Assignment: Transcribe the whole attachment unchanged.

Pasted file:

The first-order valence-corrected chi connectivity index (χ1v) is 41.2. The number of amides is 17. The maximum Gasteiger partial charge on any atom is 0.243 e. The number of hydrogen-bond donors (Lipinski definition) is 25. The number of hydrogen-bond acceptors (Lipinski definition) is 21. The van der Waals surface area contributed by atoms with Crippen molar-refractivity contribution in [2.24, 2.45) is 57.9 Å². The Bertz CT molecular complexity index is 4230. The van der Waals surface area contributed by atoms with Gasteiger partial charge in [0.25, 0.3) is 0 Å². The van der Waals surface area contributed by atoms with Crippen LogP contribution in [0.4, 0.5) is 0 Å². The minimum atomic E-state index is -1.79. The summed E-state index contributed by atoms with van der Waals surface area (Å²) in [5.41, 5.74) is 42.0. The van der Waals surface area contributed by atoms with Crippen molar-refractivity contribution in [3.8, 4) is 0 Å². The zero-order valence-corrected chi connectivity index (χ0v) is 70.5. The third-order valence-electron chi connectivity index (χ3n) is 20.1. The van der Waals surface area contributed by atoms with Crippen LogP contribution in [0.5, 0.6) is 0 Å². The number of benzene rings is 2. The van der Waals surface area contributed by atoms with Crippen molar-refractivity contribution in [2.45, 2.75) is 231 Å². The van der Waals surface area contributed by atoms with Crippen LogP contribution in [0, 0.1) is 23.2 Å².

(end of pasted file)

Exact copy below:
The first-order valence-corrected chi connectivity index (χ1v) is 41.2. The number of amides is 17. The maximum Gasteiger partial charge on any atom is 0.243 e. The number of hydrogen-bond donors (Lipinski definition) is 25. The number of hydrogen-bond acceptors (Lipinski definition) is 21. The van der Waals surface area contributed by atoms with Crippen molar-refractivity contribution in [2.24, 2.45) is 57.9 Å². The Bertz CT molecular complexity index is 4230. The van der Waals surface area contributed by atoms with Gasteiger partial charge in [0.25, 0.3) is 0 Å². The van der Waals surface area contributed by atoms with Crippen LogP contribution in [0.4, 0.5) is 0 Å². The minimum atomic E-state index is -1.79. The summed E-state index contributed by atoms with van der Waals surface area (Å²) in [5.41, 5.74) is 42.0. The van der Waals surface area contributed by atoms with Crippen molar-refractivity contribution in [3.8, 4) is 0 Å². The zero-order valence-corrected chi connectivity index (χ0v) is 70.5. The third-order valence-electron chi connectivity index (χ3n) is 20.1. The van der Waals surface area contributed by atoms with Crippen LogP contribution in [0.5, 0.6) is 0 Å². The number of benzene rings is 2. The van der Waals surface area contributed by atoms with Crippen molar-refractivity contribution in [2.45, 2.75) is 231 Å². The van der Waals surface area contributed by atoms with Crippen LogP contribution in [0, 0.1) is 23.2 Å².